will not get much variety.

Option 2: Career Focused

Review the literature for your career field. For example, for business you would look at Fortune,

Forbes, Barron’s, The Wall Street Journal, BusinessWeek, or their websites. For education, you

would look at Education Digest, NEA, AFT, ERIC, or other education resources. See what

issues they are discussing. Review the materials on the subject.

After determining what professionals in the field are saying, go to general interest magazines,

especially magazines with editorial/opinion writing like National Review, New Republic,

Commentary, the Progressive, The American Spectator, etc. or their websites to see what non-

professionals are saying about the subject.

Option 3: Fun

Pick a subject that you want to know more about, or that you are already somewhat of an expert

about. Research that subject to determine what other people need to know about it. Explain what

the major issues or controversies are in the area, and take a stand on that issue. For example, if

you are a football fan, you could research team relocations and write a paper indicating whether

you think it is good or bad for the sport.

The writer of a persuasive essay should keep the following elements in mind:

Purpose:

Remember that you are writing this essay to explain YOUR viewpoint on the issue, not just to

repeat your sources’ views. You cannot just tell us that something is true. You cannot just say:

“Smoking is unhealthy.” You need to have sources that back that up. You need to explain to us

WHY it’s unhealthy. Remember that you are DEFENDING your view, not just telling the

audience what to believe

Audience:

Try to remember that your audience does not know as much as you do. Even if they know more

facts about the subject, they do not know YOUR understanding as well as you do. Your job is to

explain to the reader how YOU interpret the information and how YOU see things fitting

together. Also, as indicated above, remember that you are not telling the audience members that

their views are wrong or stupid. You are defending/explaining your views, not attacking theirs.

Organization:

The organization of an argument is always open to interpretation. You will probably find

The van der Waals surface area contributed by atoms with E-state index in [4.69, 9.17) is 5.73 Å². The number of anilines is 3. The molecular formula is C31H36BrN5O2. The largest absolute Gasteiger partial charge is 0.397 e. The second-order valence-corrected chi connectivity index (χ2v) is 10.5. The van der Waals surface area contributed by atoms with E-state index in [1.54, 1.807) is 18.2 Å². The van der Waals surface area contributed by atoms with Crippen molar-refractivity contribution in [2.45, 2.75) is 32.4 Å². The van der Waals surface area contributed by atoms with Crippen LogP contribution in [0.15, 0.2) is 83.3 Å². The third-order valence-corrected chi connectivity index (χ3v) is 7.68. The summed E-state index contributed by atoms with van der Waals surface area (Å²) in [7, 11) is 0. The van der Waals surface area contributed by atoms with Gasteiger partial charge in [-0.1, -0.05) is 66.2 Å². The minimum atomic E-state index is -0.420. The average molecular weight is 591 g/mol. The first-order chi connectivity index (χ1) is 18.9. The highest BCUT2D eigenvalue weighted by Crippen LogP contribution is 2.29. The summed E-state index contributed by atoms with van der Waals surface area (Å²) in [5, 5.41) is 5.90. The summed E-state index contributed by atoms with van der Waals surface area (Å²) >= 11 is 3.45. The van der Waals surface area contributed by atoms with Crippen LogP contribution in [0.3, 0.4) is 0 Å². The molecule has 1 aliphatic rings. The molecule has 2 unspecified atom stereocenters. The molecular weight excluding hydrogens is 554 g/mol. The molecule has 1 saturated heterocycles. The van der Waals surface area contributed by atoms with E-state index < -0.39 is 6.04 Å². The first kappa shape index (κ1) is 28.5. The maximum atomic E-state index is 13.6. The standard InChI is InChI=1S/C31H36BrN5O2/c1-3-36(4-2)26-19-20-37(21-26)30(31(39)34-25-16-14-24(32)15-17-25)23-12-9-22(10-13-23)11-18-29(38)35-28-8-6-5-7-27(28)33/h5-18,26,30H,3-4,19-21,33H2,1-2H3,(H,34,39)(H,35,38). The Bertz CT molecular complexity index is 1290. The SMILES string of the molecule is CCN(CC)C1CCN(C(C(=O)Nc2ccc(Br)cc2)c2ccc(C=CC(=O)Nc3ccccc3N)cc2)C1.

yourself using parts of other types of essays like personal narrative, compare/contrast,

classification, etc. to do different parts of the argument. Remember that each part of the

argument needs to be connected to the main thesis at some point so that the reader sees how the

overall argument builds to the conclusion.

Argumentation:

Remember the basic body paragraph formula for an argument:

· thesis,

· evidence supporting the thesis,

· explanation of HOW the evidence supports the thesis and how the paragraph’s point fits into

the overall argument.

Make sure that your argument includes the three facets of a convincing argument: logos, ethos,

and pathos.

Logos: is it logical? Is it based on solid evidence clearly connected together into a strong

argument?

Ethos: The traditional element of ethos deals with the character of the writer. How trustworthy

are you? What are your credentials? How believable is your argument? Does any bias show

through, and if so, does it harm their argument’s “truth?” Most student writers already feel

uncertain about their credentials, which is one reason why outside sources are often used. The

ethos argument then needs to be applied to THOSE sources as well.

Pathos: Have you given the issue a human face? Have you used specific examples to show the

reader how this issue affects real people, not just theoretical abstracts?

ESSAY 3 GRADING RUBRIC

 Final Draft Essay 3: 30% (300 points)

100: Length: Draft, 1500 words. Final, 2000 words/6 pages (+Works Cited)

50: Proper MLA format throughout

50: Proper use and documentation of AT LEAST 6 credible sources

15: Properly formatted Works Cited page with proper citations

15: Arguable THESIS

30: Three supporting reasons

20: Counterarguments addressed

20: Grammar